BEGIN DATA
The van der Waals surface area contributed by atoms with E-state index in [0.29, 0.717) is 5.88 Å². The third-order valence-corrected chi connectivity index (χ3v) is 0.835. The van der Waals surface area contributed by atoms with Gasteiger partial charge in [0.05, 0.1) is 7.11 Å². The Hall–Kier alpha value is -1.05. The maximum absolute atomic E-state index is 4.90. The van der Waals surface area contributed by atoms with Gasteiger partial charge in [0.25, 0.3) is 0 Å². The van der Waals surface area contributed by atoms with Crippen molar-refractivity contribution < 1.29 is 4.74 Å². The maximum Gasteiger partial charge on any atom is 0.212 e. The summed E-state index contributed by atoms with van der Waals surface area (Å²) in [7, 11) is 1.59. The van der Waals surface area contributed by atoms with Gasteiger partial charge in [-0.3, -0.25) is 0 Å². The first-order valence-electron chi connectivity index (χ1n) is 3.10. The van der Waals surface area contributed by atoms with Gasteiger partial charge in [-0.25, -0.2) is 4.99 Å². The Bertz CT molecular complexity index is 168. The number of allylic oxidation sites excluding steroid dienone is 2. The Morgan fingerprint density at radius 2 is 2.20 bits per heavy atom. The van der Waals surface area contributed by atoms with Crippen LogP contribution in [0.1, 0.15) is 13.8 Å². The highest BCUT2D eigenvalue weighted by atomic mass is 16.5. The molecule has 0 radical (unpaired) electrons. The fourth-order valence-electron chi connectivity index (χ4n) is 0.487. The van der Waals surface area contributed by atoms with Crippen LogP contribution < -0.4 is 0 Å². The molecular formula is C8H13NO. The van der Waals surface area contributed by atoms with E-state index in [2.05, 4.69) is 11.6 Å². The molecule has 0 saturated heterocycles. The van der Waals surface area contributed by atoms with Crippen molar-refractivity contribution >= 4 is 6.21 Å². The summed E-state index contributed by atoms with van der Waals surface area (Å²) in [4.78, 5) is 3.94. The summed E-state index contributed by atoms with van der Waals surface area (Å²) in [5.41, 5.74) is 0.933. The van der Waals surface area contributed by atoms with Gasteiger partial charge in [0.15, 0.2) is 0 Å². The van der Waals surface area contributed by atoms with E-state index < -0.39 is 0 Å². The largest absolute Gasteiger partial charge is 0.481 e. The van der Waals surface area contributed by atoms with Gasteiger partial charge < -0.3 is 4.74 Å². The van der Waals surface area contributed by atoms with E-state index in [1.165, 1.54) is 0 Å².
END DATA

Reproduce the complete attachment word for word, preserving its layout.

The van der Waals surface area contributed by atoms with E-state index in [0.29, 0.717) is 5.88 Å². The third-order valence-corrected chi connectivity index (χ3v) is 0.835. The van der Waals surface area contributed by atoms with Gasteiger partial charge in [0.05, 0.1) is 7.11 Å². The Hall–Kier alpha value is -1.05. The maximum absolute atomic E-state index is 4.90. The van der Waals surface area contributed by atoms with Gasteiger partial charge in [0.25, 0.3) is 0 Å². The van der Waals surface area contributed by atoms with Crippen molar-refractivity contribution < 1.29 is 4.74 Å². The maximum Gasteiger partial charge on any atom is 0.212 e. The summed E-state index contributed by atoms with van der Waals surface area (Å²) in [7, 11) is 1.59. The van der Waals surface area contributed by atoms with Gasteiger partial charge in [-0.3, -0.25) is 0 Å². The first-order valence-electron chi connectivity index (χ1n) is 3.10. The van der Waals surface area contributed by atoms with Gasteiger partial charge in [-0.25, -0.2) is 4.99 Å². The Bertz CT molecular complexity index is 168. The number of allylic oxidation sites excluding steroid dienone is 2. The Morgan fingerprint density at radius 2 is 2.20 bits per heavy atom. The van der Waals surface area contributed by atoms with Crippen LogP contribution in [0.1, 0.15) is 13.8 Å². The highest BCUT2D eigenvalue weighted by atomic mass is 16.5. The molecule has 0 radical (unpaired) electrons. The fourth-order valence-electron chi connectivity index (χ4n) is 0.487. The van der Waals surface area contributed by atoms with Crippen LogP contribution < -0.4 is 0 Å². The molecular formula is C8H13NO. The van der Waals surface area contributed by atoms with E-state index in [2.05, 4.69) is 11.6 Å². The molecule has 0 saturated heterocycles. The van der Waals surface area contributed by atoms with Crippen molar-refractivity contribution >= 4 is 6.21 Å². The summed E-state index contributed by atoms with van der Waals surface area (Å²) in [4.78, 5) is 3.94. The summed E-state index contributed by atoms with van der Waals surface area (Å²) in [5.41, 5.74) is 0.933. The van der Waals surface area contributed by atoms with Gasteiger partial charge in [0.15, 0.2) is 0 Å². The van der Waals surface area contributed by atoms with E-state index < -0.39 is 0 Å². The largest absolute Gasteiger partial charge is 0.481 e. The van der Waals surface area contributed by atoms with Gasteiger partial charge < -0.3 is 4.74 Å². The van der Waals surface area contributed by atoms with E-state index in [1.165, 1.54) is 0 Å².